A short post on this city manager thing

I think folks have heard just about enough from me regarding the city manager search and selection, but — if you can — indulge me a few more thoughts.

According to friend-of-the-blog Al Southwick in last week’s column [$], Worcester went to a city manager form of government because “the old system of aldermen-council-mayor was regarded as too cumbersome and corrupt.”

This is not to say that our form of government is perfect; far from it.  But the intention was to provide us with a competent manager and the stability that comes with a relatively apolitical person trained in management.

If you think that’s what we got on Tuesday night, then this blog is not for you.

We are now moving to phase two of the master plan.

The first part was to install a city manager who could be trusted.  Preferably one who could keep the seat warm for 3-5 years and didn’t have any further ambitions.

Part two, of course, is a move to strong mayor.  This is, of course, why someone like a David Moore was decent (he’ll retire within the requisite timeframe) and why someone like Ed Augustus is also good (his track record indicates that he won’t want to keep this job longer than the timeframe).

This is not to say that there haven’t been hiccups.

Phil Palmieri, for one, seemed angry with the mayor in particular.  He has, of course, come off the worst in this sad little affair: an incompetent search firm, a bad job posting, lackluster candidates, passing over at least one better-qualified candidate, and a process that ended not when a vote was taken but when the mayor announced it had ended on the Jordan Levy show.  I anticipate more blowback from this, and that the mayor can no longer rely on Palmieri in the way he once had.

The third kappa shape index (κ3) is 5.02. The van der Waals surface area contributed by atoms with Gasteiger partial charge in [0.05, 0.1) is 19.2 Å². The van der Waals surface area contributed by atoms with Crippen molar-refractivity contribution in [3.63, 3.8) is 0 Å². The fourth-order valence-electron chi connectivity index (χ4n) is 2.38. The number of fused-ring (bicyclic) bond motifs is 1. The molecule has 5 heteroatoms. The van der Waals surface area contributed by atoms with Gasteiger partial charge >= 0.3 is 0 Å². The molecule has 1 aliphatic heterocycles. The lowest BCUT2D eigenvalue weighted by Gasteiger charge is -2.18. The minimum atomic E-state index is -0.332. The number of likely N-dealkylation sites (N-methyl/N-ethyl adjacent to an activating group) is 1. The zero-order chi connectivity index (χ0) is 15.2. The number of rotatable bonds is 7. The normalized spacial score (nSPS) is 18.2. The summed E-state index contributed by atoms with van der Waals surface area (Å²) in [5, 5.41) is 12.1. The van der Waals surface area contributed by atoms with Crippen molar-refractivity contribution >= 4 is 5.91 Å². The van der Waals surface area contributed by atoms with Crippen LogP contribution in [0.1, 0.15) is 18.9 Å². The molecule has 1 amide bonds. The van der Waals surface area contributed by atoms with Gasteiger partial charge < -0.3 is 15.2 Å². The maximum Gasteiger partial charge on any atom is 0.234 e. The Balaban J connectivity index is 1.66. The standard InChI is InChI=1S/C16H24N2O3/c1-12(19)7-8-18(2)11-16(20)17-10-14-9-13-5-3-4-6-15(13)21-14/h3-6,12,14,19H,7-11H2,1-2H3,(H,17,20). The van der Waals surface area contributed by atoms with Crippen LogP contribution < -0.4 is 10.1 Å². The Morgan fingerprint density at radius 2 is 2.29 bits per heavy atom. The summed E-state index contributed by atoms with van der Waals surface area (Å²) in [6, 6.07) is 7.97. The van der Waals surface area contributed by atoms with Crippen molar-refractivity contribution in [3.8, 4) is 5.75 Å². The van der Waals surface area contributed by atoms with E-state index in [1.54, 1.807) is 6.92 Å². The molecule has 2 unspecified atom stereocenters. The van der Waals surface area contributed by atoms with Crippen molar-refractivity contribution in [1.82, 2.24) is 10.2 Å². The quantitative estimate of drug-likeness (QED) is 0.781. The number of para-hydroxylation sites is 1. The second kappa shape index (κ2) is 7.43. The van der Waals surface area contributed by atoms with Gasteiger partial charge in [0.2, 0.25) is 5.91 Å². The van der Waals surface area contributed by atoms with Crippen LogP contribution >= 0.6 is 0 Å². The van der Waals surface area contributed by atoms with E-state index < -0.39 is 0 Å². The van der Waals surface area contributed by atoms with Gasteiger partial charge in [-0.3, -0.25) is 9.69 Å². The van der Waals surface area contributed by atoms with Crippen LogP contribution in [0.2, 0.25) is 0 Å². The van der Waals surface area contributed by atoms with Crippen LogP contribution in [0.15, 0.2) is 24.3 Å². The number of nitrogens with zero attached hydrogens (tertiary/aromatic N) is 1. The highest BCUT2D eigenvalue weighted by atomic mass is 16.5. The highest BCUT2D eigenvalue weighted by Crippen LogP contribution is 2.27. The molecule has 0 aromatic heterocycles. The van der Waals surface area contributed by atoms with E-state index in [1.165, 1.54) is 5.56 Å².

And, either way, the strong mayor camp wins!

Crappy process brought to you by the people who are driving the public (subtly and not-so-subtly) to the conclusion that Plan E is the problem?

Yeah, a strong mayor would definitely solve that!

There is a danger, I think, in excusing a lack of public input and a quick dismissal of a process because someone is exceptionally good.

As we saw on Tuesday night, Rick Rushton was able to excuse the move to scrap the process and extend Ed Augustus’ contract by recalling that there was no search when Mike O’Brien became city manager.

Let’s leave aside our opinions on Mike O’Brien for the moment.

When we start down the path of saying that the public’s opinion doesn’t matter, that items do not need to appear on the agenda, that process is nothing important, we can excuse any number of bad decisions and questionable choices.

I hesitate to think what sort of deals will be made that can be excused because “that’s how we did it with Ed Augustus, and look how great he turned out.”

The public has a right to know what’s being done in their name and with their money.  Plain and simple.

We cannot have government by announcements on Jordan Levy, by backroom deals, or — as Councilor Lukes said — by letter.

I detected a note of skepticism about a “machine” on the last 508.

I’m not saying we’ve got a competent machine — we’re not looking at Urquhart and Stamper here — but we get the machine we deserve, I suppose.

Peter Cohan of the Telegram finally seems to be getting the picture [$], and I suggest you read his column.

I saw Oscar Rodriguez being referred to as “a token” in social media, and I’d like to ask an honest question.

Let’s say you have a guy who has degrees from some of the top universities in the country and who has experience running some city operations in a major US City (Austin, TX).

That man is passed over for someone whose major qualifications are that he knows the right people and is originally from Worcester.  Or, at least, that’s what we hope, because no one saw his resume when he was originally hired nine months ago.

What is the proper name for that?